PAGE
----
Now That I Am in Swindon and Can Think

3 Oct

15

Roddy Lumsden at Swindon Arts Centre Studio

Poems aloud, stolen poems, painted poems, Twitter poems, poems for dancing to and a poetic actress from ‘The Cook, The Thief, His Wife and Her Lover’, Swindon Festival of Poetry is back for its second year and has had an amazing first day. Things kicked off at the Central Library where Hilda Sheehan encouraged all comers to share their favourite poems on the National Poetry Day theme of ‘Water‘ and beyond. A healthy crowd heard and read poems by Anna Wickham, Ted Hughes, John Masefield, Lewis Carroll and Ghanaian poet Kofi Awoonor who was recently killed in the Nairobi shopping centre terrorist attack. Acclaimed poet and tutor Roddy Lumsden sparkled at the Arts Centre Studio, peppering his set with wisdom about the poetic process, creativity and the perils of naturism on the east coast of Scotland where people are ‘born fully clothed’. Drawing largely from his collection Mischief Night, Lumsden showed just why he is one of UK poetry most arresting voices and his honest assertion that as poets ‘we all steal’ was a refreshing take on originality – as he says in his poem ‘Letter from an admirer‘, ‘the red eyed hyena, padding the dust on a trail, has a conscience that swings between zero and nil’. BlueGate Poets launched their anthology of responses to the Swindon Collection of Modern Art at the Swindon Museum and Art Gallery in the afternoon. Poems that largely stemmed from a workshop led by Tammy Yoseloff earlier this year were read in front of the paintings which inspired them including works by artists Claude Francis Barry, Maggie Hambling and LS Lowry. The gallery buzzed with words all afternoon, as Anna-May Laugher poem ‘The Guests‘ laments, ‘We are disappointed with silence, with cold tea’. The day’s finale came at Lower Shaw Farm with the BlueGate Poets Open Mic Night hosted by Miles Deacon and featuring poets from Pindrop Press. Described as a ‘party atmosphere’ by Cheltenham Festival of Poetry Director Anna Saunders the night showcased all that is good in Swindon’s poetry world with excellent floor poets and diverse readings from visiting poets Jo Hemmant, Emer Gillespie (of ‘The Cook, The Thief, His Wife and Her Lover’ fame), Garry Ely and Anna Saunders herself. Day 2 and a poetic snake along the M4 corridor before a reading by Roger McGough at the Wyvern Theatre now beckons, bring it on!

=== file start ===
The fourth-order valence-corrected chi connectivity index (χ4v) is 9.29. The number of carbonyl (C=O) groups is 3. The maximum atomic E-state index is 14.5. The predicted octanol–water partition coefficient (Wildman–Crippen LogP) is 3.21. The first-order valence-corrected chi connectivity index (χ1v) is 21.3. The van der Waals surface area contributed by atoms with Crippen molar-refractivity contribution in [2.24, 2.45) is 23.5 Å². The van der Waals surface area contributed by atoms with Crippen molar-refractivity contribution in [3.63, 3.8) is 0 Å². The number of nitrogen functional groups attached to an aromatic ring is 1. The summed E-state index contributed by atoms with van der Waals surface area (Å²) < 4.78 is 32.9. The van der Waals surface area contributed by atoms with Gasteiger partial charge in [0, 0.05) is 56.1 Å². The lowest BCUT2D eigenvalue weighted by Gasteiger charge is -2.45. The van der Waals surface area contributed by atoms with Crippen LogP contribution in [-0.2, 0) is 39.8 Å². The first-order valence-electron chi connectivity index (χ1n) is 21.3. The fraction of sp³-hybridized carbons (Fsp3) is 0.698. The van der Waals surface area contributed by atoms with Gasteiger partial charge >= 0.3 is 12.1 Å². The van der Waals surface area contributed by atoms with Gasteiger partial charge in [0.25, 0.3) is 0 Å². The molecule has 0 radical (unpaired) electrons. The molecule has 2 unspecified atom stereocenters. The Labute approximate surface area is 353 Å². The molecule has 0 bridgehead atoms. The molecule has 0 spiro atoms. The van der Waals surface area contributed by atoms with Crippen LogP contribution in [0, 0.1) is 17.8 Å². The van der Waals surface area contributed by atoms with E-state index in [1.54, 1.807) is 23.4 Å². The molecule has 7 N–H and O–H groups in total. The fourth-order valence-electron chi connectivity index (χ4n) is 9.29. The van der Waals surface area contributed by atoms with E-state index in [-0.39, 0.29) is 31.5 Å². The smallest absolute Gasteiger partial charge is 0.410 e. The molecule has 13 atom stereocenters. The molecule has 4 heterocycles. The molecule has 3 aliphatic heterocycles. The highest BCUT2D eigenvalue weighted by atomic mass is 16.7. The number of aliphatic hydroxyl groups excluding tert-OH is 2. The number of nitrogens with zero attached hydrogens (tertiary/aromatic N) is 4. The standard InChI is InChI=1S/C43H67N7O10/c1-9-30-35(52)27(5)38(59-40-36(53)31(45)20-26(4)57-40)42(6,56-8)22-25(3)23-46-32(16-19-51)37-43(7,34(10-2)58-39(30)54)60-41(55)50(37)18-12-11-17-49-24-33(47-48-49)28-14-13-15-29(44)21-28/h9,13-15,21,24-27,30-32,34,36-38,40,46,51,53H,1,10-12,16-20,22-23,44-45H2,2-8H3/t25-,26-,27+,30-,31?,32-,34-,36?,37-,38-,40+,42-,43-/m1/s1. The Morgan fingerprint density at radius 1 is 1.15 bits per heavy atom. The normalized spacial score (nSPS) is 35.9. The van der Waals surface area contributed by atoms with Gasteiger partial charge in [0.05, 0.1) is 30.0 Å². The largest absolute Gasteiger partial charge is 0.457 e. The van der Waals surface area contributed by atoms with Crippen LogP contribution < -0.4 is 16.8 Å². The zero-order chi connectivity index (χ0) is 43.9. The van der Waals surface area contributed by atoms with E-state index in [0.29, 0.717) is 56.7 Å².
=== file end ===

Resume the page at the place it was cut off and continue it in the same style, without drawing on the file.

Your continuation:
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2 Responses to “Now That I Am in Swindon and Can Think”

  1. Kathy Greethurst 4th October 2013 at 7:55 am #

    Roddy Lumden’s assertion that people from Fife are ‘born fully clothed’ is priceless!

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  1. Now That I Am in Swindon and Can Think | Festival Chronicle | Born again Swindonian - 4th October 2013

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